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Saturday, July 1, 2017

The Science of Monsters | Matt Kaplan


Summary:

This is a non-fiction book of anthropological, psychological, biological and paleontological (and more) theories behind the origins of the various international monsters. Many of the monsters are from western culture (Minotaur, Medusa, Frankenstein's Monster, etc.) But there are a number of global monsters as well.

Review:

I was immediately drawn to this book. Monsters have always fascinated me, even when I was too scared to watch monster movies. Some people may look at this book like a magician revealing his tricks, but I look at it as a truth-is-stranger-than-fiction scenario. The idea that dragon myths may have originated because of pockets of methane triggered by ancient miners is one that thrills me. I genuinely enjoy the scientific explanations of mythological and supernatural ideas. 

The fact that Kaplan presents these theories in an easy-to-read format with a sense of humor and his own sense of wonder is a wonderful bonus. This is a non-fiction but Kaplan does a wonderful job of keeping the book from being dry and boring. His footnotes have good supplementary information and jokes for the reader to enjoy. 

I really feel this book was well researched and well written. There was a lot of intriguing information about how the human perspective of the world has changed throughout the ages and continues to change. The theories on why the roles and histories of monsters have changed through the years make sense and give a new appreciation for the monsters that survived so many generations. Seriously, though the role and history of Medusa has changed, she has survived through millennia to still be part of human culture. That is amazing!

If you're looking for a non-fiction that will appeal to your love of fantasy, this is a great pick. If you're even just mildly curious about some of the monsters you love and where they come from, this is a great book to pick up. I really enjoyed reading this and encourage you to pick it up. 4.5 hoots!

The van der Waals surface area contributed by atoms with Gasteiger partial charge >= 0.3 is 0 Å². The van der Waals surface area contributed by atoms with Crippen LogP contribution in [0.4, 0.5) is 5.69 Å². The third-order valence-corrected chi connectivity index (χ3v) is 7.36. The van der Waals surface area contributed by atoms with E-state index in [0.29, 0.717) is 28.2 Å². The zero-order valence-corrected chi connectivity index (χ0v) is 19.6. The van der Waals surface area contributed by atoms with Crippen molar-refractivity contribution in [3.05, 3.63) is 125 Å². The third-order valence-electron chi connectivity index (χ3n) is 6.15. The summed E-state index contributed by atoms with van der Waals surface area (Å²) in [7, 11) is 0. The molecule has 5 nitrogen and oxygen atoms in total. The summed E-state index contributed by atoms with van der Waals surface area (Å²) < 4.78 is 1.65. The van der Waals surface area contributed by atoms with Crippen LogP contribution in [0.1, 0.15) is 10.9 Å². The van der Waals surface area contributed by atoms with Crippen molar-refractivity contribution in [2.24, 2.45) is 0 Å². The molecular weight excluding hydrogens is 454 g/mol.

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Saturday, June 24, 2017

Ten Dead Comedians | Fred Van Lente

*Book received from NetGalley for an honest review.

Summary:

Nine stand-up comedians are invited to join Dustin Walker, one of the most legendary names in the comedy business, at his island home to partake in a project. When they arrive, however, they are told by Walker's introductory video that he's brought them all to the island to die. Then the video shows him hanging himself. Sure enough, one by one, the remaining comics begin dying off. With no hope of rescue, they must figure out how to survive, if they don't kill each other first.

Review:

I genuinely enjoyed this book. It was a nice change of pace for me. I normally don't read murder mysteries, especially not ones that take place in the "real world". This book, however, was pleasantly entertaining. I had figured out the "who" kinda early on, but the "how" was so much more interesting than I thought. 

The book is a little dark. With so many deaths in so little time, what can you expect? You also get to see the darker side of the comedy show biz life. Despite there being so many comedians, there was quite a bit of drama and very few redeemable traits. And while there was a lot of death, it wasn't as gruesome as it could have been. Though you do get a fair amount of clever and funny dialogue. Heck, I was actually rooting for a couple of the comedians to survive because they were good at what they did and were smart about trying to survive. 

The ingenuity of the killer, however, that was the major selling point of this book. Sure their reasons for doing everything made me think of them as a whiny, overly sensitive, insane person. But I gotta give it to them, they really knew what they were doing. They had everything planned to precision. It was wonderful to get an intelligent villain. 

Despite not liking murder mysteries in general, I really enjoyed reading Ten Dead Comedians. It is intelligent and funny with just the right amount of dark humor. 4 hoots!